Microsoft says it will reduce the cut it takes from PC game sales to match Epic
Developers will receive 88 percent rather than 12 percent beginning in August
Microsoft is to dramatically reduce the revenue cut it takes from the sale of PC games on the Microsoft Store.
In a massive shake-up to platform fees, beginning on August 1, 2021, the developer share of net revenue generated through Microsoft Store PC games sales will rise from 70 percent to 88 percent.
The Epic Games store also offers developers an 88 percent share of the revenue their games bring in, compared to the 70/30 percent revenue split offered by rival Steam, as well as digital platforms operated by companies including Microsoft, Sony and Apple.
“As part of our commitment to empower every PC game creator to achieve more, starting on August 1 the developer share of Microsoft Store PC games sales net revenue will increase to 88%, from 70%,” Xbox Game Studios boss Matt Booty said on Thursday.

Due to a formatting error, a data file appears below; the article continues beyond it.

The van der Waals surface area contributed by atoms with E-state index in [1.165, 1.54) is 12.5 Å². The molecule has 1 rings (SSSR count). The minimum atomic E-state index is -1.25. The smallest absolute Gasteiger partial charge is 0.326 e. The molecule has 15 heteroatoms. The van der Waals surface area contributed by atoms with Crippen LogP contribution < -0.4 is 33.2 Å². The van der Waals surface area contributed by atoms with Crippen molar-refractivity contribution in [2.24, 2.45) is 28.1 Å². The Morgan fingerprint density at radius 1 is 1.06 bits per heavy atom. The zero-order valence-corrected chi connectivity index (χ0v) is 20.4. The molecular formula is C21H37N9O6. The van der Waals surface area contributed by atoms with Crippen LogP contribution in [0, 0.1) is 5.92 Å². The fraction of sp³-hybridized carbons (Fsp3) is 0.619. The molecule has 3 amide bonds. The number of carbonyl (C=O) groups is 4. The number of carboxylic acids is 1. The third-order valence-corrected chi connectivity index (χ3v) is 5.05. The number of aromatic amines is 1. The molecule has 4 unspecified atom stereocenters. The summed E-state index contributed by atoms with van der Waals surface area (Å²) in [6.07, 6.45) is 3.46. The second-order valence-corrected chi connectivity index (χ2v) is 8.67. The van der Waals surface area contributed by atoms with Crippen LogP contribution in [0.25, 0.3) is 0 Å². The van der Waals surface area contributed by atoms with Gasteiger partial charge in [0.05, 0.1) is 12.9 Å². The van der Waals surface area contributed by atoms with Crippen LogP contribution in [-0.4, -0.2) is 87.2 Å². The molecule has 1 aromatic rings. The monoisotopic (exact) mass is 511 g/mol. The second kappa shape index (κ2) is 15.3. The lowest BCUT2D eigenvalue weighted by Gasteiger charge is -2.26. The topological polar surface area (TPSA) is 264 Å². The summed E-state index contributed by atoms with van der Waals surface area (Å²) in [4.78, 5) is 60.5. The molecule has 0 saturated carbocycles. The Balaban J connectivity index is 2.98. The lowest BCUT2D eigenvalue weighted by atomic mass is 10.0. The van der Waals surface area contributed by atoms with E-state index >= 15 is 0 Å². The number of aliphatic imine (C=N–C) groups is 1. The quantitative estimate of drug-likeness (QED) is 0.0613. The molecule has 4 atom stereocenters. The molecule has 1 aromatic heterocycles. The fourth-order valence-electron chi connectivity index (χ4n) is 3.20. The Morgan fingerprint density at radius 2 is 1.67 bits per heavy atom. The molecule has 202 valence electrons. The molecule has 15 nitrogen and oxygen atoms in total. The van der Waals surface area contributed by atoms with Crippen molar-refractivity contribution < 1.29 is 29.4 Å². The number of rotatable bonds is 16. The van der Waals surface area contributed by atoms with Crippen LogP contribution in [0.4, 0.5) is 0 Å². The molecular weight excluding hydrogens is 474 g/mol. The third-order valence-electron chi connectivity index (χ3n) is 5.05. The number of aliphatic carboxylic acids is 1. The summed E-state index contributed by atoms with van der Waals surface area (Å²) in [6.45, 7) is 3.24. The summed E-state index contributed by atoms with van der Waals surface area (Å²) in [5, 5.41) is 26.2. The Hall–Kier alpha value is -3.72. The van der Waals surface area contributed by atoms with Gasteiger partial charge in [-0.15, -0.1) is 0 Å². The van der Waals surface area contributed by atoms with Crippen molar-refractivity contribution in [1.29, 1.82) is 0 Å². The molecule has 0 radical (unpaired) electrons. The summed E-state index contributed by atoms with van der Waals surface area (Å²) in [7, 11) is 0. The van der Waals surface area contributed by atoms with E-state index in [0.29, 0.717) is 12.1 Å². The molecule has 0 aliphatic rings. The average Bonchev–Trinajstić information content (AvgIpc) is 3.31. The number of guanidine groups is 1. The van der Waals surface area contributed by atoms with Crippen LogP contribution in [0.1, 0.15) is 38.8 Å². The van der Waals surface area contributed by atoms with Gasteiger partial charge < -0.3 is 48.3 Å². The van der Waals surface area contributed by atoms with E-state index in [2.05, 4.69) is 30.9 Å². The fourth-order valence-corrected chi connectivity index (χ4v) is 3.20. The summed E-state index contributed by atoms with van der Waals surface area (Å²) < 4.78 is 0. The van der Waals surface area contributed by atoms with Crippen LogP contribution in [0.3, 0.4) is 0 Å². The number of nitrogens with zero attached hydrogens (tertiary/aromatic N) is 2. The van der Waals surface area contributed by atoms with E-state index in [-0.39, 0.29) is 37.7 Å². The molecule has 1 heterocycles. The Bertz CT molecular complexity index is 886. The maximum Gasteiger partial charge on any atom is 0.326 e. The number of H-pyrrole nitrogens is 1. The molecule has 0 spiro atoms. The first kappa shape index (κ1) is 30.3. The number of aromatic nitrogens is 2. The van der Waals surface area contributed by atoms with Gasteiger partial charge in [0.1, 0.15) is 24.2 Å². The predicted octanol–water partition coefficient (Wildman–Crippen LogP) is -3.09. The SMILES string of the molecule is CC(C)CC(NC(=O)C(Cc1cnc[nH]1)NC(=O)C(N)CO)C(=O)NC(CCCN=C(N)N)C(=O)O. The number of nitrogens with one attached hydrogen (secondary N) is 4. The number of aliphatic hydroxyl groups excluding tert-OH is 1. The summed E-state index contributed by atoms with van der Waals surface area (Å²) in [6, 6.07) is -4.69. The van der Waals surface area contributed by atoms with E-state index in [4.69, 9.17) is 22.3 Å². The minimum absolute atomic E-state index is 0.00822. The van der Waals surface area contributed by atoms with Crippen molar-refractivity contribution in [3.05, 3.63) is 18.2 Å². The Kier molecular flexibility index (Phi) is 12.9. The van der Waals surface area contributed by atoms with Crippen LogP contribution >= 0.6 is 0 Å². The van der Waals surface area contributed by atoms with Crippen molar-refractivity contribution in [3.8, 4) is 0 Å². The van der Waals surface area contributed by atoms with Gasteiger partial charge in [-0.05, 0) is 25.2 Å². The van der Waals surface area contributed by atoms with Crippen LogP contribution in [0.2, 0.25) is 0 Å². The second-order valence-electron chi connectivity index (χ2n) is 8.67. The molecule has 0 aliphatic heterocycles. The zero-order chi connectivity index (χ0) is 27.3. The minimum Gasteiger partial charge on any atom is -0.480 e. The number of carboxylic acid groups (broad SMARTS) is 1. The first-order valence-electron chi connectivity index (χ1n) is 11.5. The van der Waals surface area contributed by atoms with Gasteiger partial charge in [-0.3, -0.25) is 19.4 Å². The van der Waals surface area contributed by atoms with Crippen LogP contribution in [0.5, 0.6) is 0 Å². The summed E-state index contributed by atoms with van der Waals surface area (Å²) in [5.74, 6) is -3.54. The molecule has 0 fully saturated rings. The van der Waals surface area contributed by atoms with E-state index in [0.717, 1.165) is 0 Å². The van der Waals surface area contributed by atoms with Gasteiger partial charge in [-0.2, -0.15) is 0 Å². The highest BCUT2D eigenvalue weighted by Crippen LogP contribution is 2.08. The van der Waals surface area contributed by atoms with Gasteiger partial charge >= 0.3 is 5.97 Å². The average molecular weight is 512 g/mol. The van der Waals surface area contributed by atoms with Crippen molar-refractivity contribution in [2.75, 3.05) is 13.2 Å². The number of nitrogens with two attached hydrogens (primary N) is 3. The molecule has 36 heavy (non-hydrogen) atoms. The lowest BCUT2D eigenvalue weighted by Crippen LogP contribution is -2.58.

“A clear, no-strings-attached revenue share means developers can bring more games to more players and find greater commercial success from doing so.”
Booty said Microsoft is planning various improvements to its store client on PC too.
“We regularly work on features and functionality that improves and/or allows for a more customized experience like Xbox Game Bar. We’re also bringing more quality-of-life improvements to PC gamers, including improved install reliability and faster download speeds over the next few months.”
Microsoft also detailed the “premier PC experience” it has planned for Halo Infinite, confirming cross-platform multiplayer and more.